When I made my last post, I had assumed that LVAD surgery was eminent. I went into the hospital on Wednesday and slowly learned what the time line was actually supposed to look like. Tests through Friday, then scheduling the surgery the following week, leaving me in the hospital for a week or so without even know when surgery was going to take place. But that's not how it panned out. I was released on Friday with the plan to meet again with the team the following Thursday (today). The reason I haven't updated the blog until today was because I really had no idea what was going on. Now I have some idea.

First of all, there's this. My doctors at Providence, given the fact that I had been deemed unsuitable for transplant at this time by a transplant team on the verge of collapse, and given their own judgment, have suggested a second opinion/evaluation with another transplant team may be in order. So the new plan has me being admitted to the hospital on Tuesday of next week, undergoing a series of tests (one long test, really) to check on the pulmonary hypertension that ruined my eligibility in the first place. Then, toward the end of next week, I'm either going to be referred to another transplant program, most likely in Seattle, or have the LVAD surgery the following week.

I can't begin to express how frustrating this is. Going straight to transplant has always been the priority, and finding out that I might still have a shot at that is very exciting, but it would mean scraping together the funds to spend up to a year in Seattle. There was brief mention of looking for a transplant program in a location where I had friends/family that I could stay with, but even then I'd lose all of the support I do have here. And I'd be away from Mel forever. I have so much unpacking of this mess to do still. At least I have the weekend to figure out how to save my life.

Weight: 212.0, Symptoms: Fatigue, dizziness, anxiety, depression, shortness of breath.

Tuesday, August 21, 2018

The Path to Full Conversion Cyborg is a Slow One

I'm being admitted tomorrow for my surgery. It's open heart surgery that will result in a mechanical pump attached to my heart. I will have a power cord sticking out of my abdomen and a battery pack to carry around. I'm not sure if the actual surgery will take place tomorrow or Thursday, possibly even Friday, but I'll then be in the ICU for a few days, then in a recovery room at the hospital for a couple of weeks. When I go home I'll need 24/7 supervision for some period of time. A month? Honestly, I don't recall the details. I'm leaving the details in others' hands. At this point I'm just along for the ride.

I'm terrified. Not so much of the surgery, I'll be knocked out for the duration. Not so much afraid of dying; it's a risky surgery, but fairly routine for these people and I'm otherwise young and healthy. Not so much afraid of the pain, though I've been told that will be significant. There are drugs for that. I'm terrified at the prospect of adjusting to life with a heart pump. I'm told that this might get me to the transplant list in as few as 6 months, but if that doesn't happen, the pump is likely to keep me alive for about seven years. Seven years with a power cord sticking out of my abdomen and a battery pack to worry about. That's what terrifies me. And I guess death too.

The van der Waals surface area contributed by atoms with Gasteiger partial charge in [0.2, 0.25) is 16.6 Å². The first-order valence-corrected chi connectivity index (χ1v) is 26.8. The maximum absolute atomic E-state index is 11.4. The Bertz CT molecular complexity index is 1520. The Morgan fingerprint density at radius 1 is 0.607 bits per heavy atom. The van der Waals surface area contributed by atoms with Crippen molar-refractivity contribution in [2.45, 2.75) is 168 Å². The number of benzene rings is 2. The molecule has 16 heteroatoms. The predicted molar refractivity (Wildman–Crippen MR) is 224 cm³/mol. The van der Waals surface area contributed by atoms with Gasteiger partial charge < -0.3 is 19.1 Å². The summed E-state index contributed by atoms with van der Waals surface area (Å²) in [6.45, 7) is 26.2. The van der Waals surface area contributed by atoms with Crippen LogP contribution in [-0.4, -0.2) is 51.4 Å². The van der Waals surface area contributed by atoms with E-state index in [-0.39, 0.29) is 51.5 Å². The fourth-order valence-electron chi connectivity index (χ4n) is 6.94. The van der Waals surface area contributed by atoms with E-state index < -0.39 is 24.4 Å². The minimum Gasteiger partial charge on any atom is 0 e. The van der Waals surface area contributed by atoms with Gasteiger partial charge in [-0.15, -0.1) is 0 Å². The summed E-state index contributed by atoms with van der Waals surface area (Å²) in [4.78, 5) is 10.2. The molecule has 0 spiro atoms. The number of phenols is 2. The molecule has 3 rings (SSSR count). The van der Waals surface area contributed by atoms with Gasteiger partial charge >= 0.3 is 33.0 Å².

So, I guess my next post will be after the fact. I don't believe in god or prayer, but if you do you're welcome to send some my way. I was going to end this with 'see you on the other side', but I realize that could be taken rather morbidly. So...afk for now. l8r.

Weight: Dunno, Symptoms: Whatever

Friday, August 17, 2018

Open heart surgeries, 2 for 1 special

I wanted to make a post this weekend about how hard it was to be out of work, but my cardiologist had other ideas.

I was told yesterday that I'm not suitable for a heart transplant because of the pressures in my lung (a new heart would struggle to keep up and likely fail). That doesn't mean I won't every be suitable for a transplant, but some serious intervention is going to be needed to keep me alive and to correct those pressures before that can happen. This is the LVAD heart pump. Ideally, this will be a bridge for me to reach a heart transplant, and this is a very common path for transplant patients. The downside is that this surgery is every bit as, if not more, traumatic that the transplant itself. So, if all goes as planned, I will be out of commission for 3+ months starting Wednesday August 22nd. And if everything goes perfectly, I might be on the transplant list as early as 4-6 months from now.